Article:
MiG-21s have proved their mettle on several occasions, including the recent F-16 kill. However, what gives the MiG the nickname of ‘flying coffin’ is the high number of crashes involving the aircraft and its variants that has led India to lose some of its best pilots.
New Delhi: Indian Air Force (IAF) Wing Commander Abhinandan Varthaman sparked a debate after he shot down Pakistan’s sophisticated F-16 fighter jet, while flying an ageing MiG-21 Bison, but the frequent crash of the Soviet era aircraft has once again highlighted that it should soon be made to retire.
The latest MiG-21 crash took place on Friday afternoon when the aircraft was on a routine mission. Reports suggest that after going airborne from Nal, near Rajasthan’s Bikaner, the plane suffered a bird hit and crashed.
MiG-21s have proved their mettle on several occasions in past but public image of this vintage jet is not encouraging. India has lost over 480 MiG variants, 200 pilots and 40 others in crashes, which gave the aircraft the nickname of ‘flying coffin’.
The production of MiG-21s ended a long time ago. Currently, 113 MiG-21s are known to be operational in the IAF. And since 1963, more than 1,200 MiG fighters have been introduced into the IAF.
Surprisingly, India has lost much lesser number of planes during wars than peacetime. India has so far lost 135 fighter jets in wars. Ministry of defence data show that a maximum of 63 planes were lost during the 1971 Bangladesh War. This was followed by 50 planes lost in the 1965 war with Pakistan and two planes during the Kargil War in 1999. No plane was damaged during the 1962 war with China.
According to Rajya Sabha data, out of the 872 MiG-21s inducted by the IAF, around 380 have crashed since 1971-72. Overall, out of the 1,050 crashes recorded by the IAF from 1970 to April 2012, over 480 were MiG variants. This amounts to an average of 12 crashes per year or one crash each month between 1971 and 2012. According to initial plans, these aircrafts were supposed to retire by the mid 1980s, but were upgraded to the Bison standard, a modern fighter jet with a powerful multi-mode radar, better avionics and communications systems.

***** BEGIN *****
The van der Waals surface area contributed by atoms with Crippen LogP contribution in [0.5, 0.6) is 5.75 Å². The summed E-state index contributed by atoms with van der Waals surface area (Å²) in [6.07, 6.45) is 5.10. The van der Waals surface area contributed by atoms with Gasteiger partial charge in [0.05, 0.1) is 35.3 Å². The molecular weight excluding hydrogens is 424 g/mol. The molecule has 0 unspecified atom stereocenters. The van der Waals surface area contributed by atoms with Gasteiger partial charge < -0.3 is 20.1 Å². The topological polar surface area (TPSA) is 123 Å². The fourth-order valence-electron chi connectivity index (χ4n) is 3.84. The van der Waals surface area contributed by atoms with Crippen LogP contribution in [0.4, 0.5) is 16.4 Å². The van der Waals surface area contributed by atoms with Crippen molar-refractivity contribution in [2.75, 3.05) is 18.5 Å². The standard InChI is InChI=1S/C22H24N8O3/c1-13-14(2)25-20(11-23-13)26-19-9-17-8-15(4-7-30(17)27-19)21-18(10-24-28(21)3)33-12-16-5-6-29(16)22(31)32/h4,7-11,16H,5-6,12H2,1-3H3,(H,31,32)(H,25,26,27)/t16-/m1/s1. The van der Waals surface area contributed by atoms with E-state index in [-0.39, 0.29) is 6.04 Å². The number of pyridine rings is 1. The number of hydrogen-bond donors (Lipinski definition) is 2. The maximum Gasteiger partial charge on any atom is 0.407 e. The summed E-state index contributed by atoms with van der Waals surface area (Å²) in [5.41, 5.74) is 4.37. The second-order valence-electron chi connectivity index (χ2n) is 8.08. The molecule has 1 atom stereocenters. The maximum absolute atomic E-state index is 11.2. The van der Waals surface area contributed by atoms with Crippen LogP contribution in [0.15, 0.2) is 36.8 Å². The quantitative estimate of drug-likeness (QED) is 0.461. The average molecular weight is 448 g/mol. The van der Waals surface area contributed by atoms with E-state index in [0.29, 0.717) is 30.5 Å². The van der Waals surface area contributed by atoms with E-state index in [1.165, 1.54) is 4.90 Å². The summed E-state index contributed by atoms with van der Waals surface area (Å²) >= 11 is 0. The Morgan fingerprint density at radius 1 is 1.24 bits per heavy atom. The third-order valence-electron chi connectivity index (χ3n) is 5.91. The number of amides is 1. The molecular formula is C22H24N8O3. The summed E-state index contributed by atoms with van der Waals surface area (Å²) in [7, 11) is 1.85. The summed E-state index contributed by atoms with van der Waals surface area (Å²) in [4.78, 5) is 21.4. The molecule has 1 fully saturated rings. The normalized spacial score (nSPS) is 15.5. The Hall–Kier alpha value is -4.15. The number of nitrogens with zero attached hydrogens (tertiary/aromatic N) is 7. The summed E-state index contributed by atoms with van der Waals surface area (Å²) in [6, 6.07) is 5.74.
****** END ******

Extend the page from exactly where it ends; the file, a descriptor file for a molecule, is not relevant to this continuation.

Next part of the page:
Earlier in 2011, the IAF analysed 1,000 fighter crashes over the past several decades. It was found that 39% of all crashes could be attributed to pilot error, 39.5% to technical faults, 9% to bird hits, 1.5% to human errors on the ground and 0.6% to faults in production by the Hindustan Aeronautics Limited (HAL).
Government data show that between 2007-2013, a total of 34 MiG aircraft of the IAF have been involved in accidents or crashes. In these accidents, six pilots and five civilians were killed.
According to a separate government record, the IAF lost 172 MiG aircraft from 1990 to 2000. A total of 76 MiG aircraft crashed from April 1, 1999 to March 31, 2004. Thirty-five pilots were killed in these accidents.
The IAF has said that the main causes of the air crashes have been technical defects, human error and bird hits.
The MiG-21s reached the end of their lifespan two decades ago and after numerous upgrades and service life extensions, India will begin phasing out the MiG-21s along with the MiG-23 and MiG-27 from 2022. The IAF plans on inducting the Tejas (manufactured by the HAL) and Rafale (manufactured by Dassault) jets in the near future to replenish its rapidly depleting fleet. The 'Made in India' light combat aircraft (LCA) Tejas will be the direct replacement of the ageing MiG fleet.
Every IAF aircraft accident is thoroughly investigated by a court of inquiry (CoI) to ascertain the cause of the accident and remedial measures are taken accordingly to check their recurrence.
The IAF has taken various measures like analytical studies and quality audits of the aircraft fleets to identify vulnerable areas and institute remedial measures to reduce aircraft accidents, including the establishment of an ornithology cell for bird surveys at flying bases.
The Mikoyan-Gurevich MiG-21 is a Supersonic Jet Fighter and Interceptor Aircraft designed in the Soviet Union. India purchased the first MiG-21 jet in 1961, and then started making the aircraft at the HAL.
The MiG-21 is plagued with safety issues but it has remained the backbone of the IAF for the past 50 years or so. The low operational and maintenance cost has earned the MiG-21 the nickname of ‘the people’s fighter’. However, in the subsequent decades, the aircraft earned negative tags like the ‘flying coffin’ and the ‘widow maker’ for their crash record.Last Updated 8, Mar 2019, 8:40 PM IST